Two new exhibitions at the Indianapolis Museum of Art explore the intertwining roles of science and technology in understanding and preserving valuable works of art.

“What Lies Beneath: Secrets Under the Surface of Paintings,” on display in the Damon C. and Kay D. Davis Lab, is the second exhibition in the CSI (Conservation Science Indianapolis) Series.

The exhibition illustrates how X-ray and infrared imaging technologies can reveal important clues hidden beneath the surface — clues that provide curators, conservators and conservation scientists with critical information on the authenticity of the work and original intent of the artist.

Three paintings from the IMA collection were selected for the exhibition, because of the facts they reveal when examined with X-ray or infrared imaging. One example is Charles Baugniet’s famous oil painting, “Washington’s Birthday” (1878). Through an interactive touchscreen, guests can see the hidden objects and details that were discovered beneath layers of this painting. When revealed, a new scene emerges.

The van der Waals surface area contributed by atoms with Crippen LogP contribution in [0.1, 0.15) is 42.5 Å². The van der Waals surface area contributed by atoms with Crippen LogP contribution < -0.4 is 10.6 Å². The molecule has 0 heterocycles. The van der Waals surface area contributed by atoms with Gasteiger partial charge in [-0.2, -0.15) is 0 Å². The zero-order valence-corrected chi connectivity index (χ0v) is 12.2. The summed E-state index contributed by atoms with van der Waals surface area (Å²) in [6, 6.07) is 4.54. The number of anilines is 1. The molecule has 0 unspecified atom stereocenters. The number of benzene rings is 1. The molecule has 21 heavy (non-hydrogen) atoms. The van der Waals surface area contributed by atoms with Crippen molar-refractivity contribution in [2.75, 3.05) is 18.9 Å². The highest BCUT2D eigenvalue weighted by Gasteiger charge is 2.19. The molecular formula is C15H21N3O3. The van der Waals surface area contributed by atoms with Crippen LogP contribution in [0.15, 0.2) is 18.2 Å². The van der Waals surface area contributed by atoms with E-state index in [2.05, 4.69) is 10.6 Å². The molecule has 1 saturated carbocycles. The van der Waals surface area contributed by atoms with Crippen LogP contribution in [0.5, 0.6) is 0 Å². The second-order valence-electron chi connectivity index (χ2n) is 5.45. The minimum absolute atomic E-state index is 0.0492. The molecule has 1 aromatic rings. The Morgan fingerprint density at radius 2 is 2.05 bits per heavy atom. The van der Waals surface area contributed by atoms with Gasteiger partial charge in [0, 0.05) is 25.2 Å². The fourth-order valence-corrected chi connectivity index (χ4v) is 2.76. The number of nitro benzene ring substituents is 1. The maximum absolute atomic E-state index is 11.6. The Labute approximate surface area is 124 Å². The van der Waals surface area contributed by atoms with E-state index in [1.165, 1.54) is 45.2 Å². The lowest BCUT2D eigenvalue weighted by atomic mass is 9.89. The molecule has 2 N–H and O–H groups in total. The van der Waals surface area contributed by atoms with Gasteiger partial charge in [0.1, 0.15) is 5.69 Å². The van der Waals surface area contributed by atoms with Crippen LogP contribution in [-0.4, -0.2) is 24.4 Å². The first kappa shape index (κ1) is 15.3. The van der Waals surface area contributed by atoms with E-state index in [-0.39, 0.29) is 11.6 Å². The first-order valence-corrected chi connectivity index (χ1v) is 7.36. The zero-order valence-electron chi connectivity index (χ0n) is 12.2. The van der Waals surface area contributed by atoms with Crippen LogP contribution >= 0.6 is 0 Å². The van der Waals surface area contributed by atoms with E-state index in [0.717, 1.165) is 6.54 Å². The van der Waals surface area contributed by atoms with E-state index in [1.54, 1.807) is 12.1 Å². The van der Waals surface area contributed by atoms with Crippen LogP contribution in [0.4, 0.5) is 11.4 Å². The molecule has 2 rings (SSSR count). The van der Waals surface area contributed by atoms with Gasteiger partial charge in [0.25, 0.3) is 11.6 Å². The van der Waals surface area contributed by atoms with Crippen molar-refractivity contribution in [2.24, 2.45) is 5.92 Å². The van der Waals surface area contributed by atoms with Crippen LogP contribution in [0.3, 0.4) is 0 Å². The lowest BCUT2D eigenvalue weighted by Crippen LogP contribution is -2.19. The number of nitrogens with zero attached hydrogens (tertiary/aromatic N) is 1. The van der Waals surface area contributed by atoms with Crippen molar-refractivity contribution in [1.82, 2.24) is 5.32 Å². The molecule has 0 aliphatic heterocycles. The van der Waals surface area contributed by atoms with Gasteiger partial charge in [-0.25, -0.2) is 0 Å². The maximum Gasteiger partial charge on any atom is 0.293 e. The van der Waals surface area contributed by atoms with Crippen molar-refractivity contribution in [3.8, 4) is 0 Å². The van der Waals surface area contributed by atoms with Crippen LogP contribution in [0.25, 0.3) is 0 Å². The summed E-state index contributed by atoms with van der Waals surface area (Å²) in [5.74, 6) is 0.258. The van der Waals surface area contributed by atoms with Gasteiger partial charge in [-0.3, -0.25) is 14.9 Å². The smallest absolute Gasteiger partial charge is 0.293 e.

Story continues below gallery

Visitors can explore the details of these stories and try their hands at using an infrared camera to examine and interpret paintings.

On display in the Susan and Charles Golden Gallery, “Chemistry of Color” is the third exhibition in the CSI series. It tells the history of the search for new and brilliant colors by artists, as well as the intertwined stories of some of the scientific breakthroughs that created them.

Historically, artists’ pigments came from odd sources, like cow urine and arsenic poisons. Some of these unusual colorants, like the carmine dye extracted from crushed insects, are still used to color artworks and foods today.

The exhibition explores the rich history and chemistry of 12 colorants. One featured in the exhibition, Egyptian blue, was recently discovered by IMA’s Otto N. Frenzel III Senior Conservation Scientist Greg Smith along with scientists at Curtin University to benefit modern fingerprint analysis. The exhibition also offers an opportunity to view the blackest material on earth, Vantablack.

“What Lies Beneath” runs until Aug. 6 and “Chemistry of Color” is open until Dec. 31.

Both exhibitions are included with general admission and free for IMA members.

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